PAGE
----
How fitting that we just passed Valentine's Day because I think I am in love -- with a podcast!
In 1: the podcast is the voice of theatre designers today. It is the most amazing collection of uncensored conversations with some of the most powerful and influential people in our industry to date. Each conversation sounds like you are sitting in the room with each designer learning from them and gleaning what you can from each amazing mind. It's educational, enlightening, and powerful -- I mean, just imagine if this podcast were around when Tharon Musser, Jean Rosenthal, or Stanley McCandless could have participated!!!
Recently, I was incredibly honored to be asked to be a part of In 1: the podcast. Although we have never met, Cory and I are proud to both share the coveted position of former KBA office assistant. Cory likes my book, The Assistant Lighting Designer's Toolkit, and wanted a spot for it on the show. After a lot of trial and error on his part, I became the first bi-coastal podcast on In 1. You can listen to Bonus episode #34 here.
With starting a new teaching job and publishing my first book this year, I had somewhat lost track of In 1, but I had such a great time working with Cory on my episode that I have rediscovered the podcast with a vengeance and have been binge-listening ever since! It also helps that I commute from L.A. to San Diego several times a week -- it helps fill the time, make the commute less painful, and feels like hanging out with old friends. I love it.
Even further than my enjoyment of it, I would like to say that it is soon to become a mainstay of my students' classwork! Tomorrow I plan to share part of Ben Pearcy's episode in my Vectorworks class. It's an excellent episode, but one of my favorite parts is a brilliant 15-minute segment (1:03-1:14:30) that discusses the history of CAD drafting and how the KBA standards came about (which has basically become Broadway standard). I always tell my students that my book is not Anne McMills' way of doing things... it is basically these KBA standards that have proliferated through the profession. I am simply the one that wrote them down. I really think this segment helps to solidify that point as well as provide interesting back story on the modern history of our profession.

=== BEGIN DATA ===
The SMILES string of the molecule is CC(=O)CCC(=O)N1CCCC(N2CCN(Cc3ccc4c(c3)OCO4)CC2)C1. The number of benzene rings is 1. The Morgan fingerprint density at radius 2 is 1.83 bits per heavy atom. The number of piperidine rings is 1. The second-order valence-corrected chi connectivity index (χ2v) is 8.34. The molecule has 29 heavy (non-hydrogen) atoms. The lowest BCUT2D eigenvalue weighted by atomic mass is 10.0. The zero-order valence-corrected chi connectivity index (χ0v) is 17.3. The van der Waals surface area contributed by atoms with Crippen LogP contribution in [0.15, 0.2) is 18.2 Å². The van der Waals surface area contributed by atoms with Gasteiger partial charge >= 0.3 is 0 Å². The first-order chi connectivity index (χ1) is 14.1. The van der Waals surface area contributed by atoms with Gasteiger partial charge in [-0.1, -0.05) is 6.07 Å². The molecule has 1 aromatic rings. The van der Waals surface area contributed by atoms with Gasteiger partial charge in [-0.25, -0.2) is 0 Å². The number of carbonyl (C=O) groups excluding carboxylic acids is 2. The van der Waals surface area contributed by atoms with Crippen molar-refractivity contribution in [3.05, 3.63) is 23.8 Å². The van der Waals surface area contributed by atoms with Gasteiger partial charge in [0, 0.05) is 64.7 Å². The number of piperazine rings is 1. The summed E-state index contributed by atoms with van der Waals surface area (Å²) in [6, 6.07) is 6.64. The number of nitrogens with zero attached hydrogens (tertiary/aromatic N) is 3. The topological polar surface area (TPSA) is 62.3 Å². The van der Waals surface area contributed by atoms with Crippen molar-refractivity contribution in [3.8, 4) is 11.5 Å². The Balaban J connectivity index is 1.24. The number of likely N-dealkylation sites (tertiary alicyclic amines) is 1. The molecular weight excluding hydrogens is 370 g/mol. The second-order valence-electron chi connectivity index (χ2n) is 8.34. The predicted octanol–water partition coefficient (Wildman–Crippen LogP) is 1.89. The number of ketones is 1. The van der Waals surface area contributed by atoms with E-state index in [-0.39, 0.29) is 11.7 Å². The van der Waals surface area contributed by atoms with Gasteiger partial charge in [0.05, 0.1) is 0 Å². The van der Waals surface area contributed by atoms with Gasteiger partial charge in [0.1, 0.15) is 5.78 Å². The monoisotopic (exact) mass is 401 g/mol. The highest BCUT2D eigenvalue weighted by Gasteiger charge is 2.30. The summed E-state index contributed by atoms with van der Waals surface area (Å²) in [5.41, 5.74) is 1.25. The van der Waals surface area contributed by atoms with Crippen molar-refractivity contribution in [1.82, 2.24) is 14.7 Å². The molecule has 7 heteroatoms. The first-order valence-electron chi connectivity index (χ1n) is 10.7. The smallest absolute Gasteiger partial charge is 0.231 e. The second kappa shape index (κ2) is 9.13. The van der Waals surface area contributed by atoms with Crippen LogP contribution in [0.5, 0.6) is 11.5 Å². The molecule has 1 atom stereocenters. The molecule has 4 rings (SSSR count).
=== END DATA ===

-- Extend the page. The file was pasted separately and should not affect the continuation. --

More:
I also plan to use In 1: the podcast as a textbook of sorts. It will help to provide context of the real world for my advanced lighting classes and impart knowledge in a first hand way that can only be accomplished through many a guest speaker (for which I don't have the budget). :)
Overall, I highly recommend In 1. It's not just for lighting designers. Cory is sensitive to spanning the gamut of theatrical designers. We should all thank him for providing a source of such quality oral history -- something that was once only gained by having the opportunity to assist a designer then buying them a drink over dinner. In 1 allows us all to have that experience of being a fly on the wall for the crucial conversations that matter for our professions today and provides important historical record for the others that follow boldly in our footsteps. Thank you, Cory, for recording what matters.